Before Oracle bought NetSuite in 2016 for $9.3 billion, NetSuite had completed its own big acquisition, buying commerce marketing platform Bronto for $200 million in 2015.
While Oracle and NetSuite are “still in the honeymoon phase,” Oracle’s relationship status with Bronto is a little more complicated. That’s because NetSuite and Oracle have worked out a sales structure to minimise conflict between products, whereas Bronto, which was never fully integrated into NetSuite, still competes with Oracle Marketing Cloud.
First some context, Oracle and NetSuite have a long shared history; many of the senior executives have worked from Oracle and founder and chairman Larry Ellison was NetSuite’s biggest shareholder. This made for an interesting dynamic.
As Which-50 reported back in 2015, “NetSuite is an aggressive and competitive marketer against companies like SAP and Microsoft, but conveniently ignores Oracle’s presence in much of its positioning in ERP and CRM markets.”
“Its recent purchase of marketing automation company Bronto will bring it into direct conflict with Oracle in the marketing tech world, where the latter is placing some very big bets.”
During the company’s annual event in Las Vegas this week, the question arose: what happens when there’s a conflict between Oracle and NetSuite?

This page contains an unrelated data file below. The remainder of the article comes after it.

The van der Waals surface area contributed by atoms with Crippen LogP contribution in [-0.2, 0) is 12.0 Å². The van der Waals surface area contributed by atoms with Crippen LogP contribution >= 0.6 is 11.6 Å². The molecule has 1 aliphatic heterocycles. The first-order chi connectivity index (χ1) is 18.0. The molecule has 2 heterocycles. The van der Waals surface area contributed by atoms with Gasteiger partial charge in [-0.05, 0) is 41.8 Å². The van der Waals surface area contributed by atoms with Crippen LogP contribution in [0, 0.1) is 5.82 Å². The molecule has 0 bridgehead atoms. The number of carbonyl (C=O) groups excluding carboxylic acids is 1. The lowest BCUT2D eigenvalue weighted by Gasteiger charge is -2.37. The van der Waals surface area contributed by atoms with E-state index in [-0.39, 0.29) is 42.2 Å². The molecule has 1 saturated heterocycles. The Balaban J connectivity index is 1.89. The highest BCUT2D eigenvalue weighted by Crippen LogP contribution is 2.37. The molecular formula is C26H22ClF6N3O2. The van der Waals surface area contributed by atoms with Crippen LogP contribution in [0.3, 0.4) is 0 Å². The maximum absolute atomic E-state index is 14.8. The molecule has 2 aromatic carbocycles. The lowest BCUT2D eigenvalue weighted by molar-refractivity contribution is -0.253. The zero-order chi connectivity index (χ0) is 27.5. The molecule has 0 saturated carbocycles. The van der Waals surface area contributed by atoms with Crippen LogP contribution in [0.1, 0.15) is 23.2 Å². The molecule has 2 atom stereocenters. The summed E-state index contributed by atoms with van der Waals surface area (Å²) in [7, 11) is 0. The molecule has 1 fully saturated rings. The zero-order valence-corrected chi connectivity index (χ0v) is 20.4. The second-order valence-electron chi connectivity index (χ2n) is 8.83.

Speaking to press at the SuiteWorld, Jason Maynard, SVP strategy and marketing, NetSuite said there’s “a single digit percentage of all the deals we are involved in where there’s a conflict between Oracle and NetSuite.”
“I think we get asked this question more in press conferences and analyst meetings than any place else,” he said.
When it does come up, Oracle and NetSuite’s sales teams get paid the same for selling either company’s products.
“If you are an Oracle sales rep or a NetSuite sales rep you get paid the exact same dollars for selling either Oracle or NetSuite,” said Jim McGeever, executive vice president of Oracle NetSuite.
“My sales team leads with NetSuite but if it’s not the right solution, we will bring the Oracle sales team in to help us out. We are seeing more and more cross referrals.”
“It’s surprising to me how relatively easy that process has been,” he added.
But Bronto is the exception to that rule. Despite being part of NetSuite, it has been largely run as its own separate entity.
“Bronto has its own sales team,” McGeever told Which-50.
“They are off selling business independently of the business we do and they also partner with the NetSuite sales team but they are really not integrated with the Oracle sales team.”
“So if Bronto competes against [Oracle] Marketing Cloud then it is like they are competing with a completely independent vendor … and every now and then I get a phone call.”
The plan is to now bring Bronto more closely in-line with the NetSuite product family, McGeever said.
“So you will see Bronto much more integrated than it has been. It really was run as a separate organisation until quite recently.”
Bronto will most likely continue to be positioned as a point solution for NetSuite’s retail clients, rather than as a broader marketing cloud offer provided by the likes of Oracle, Adobe, Salesforce and Marketo.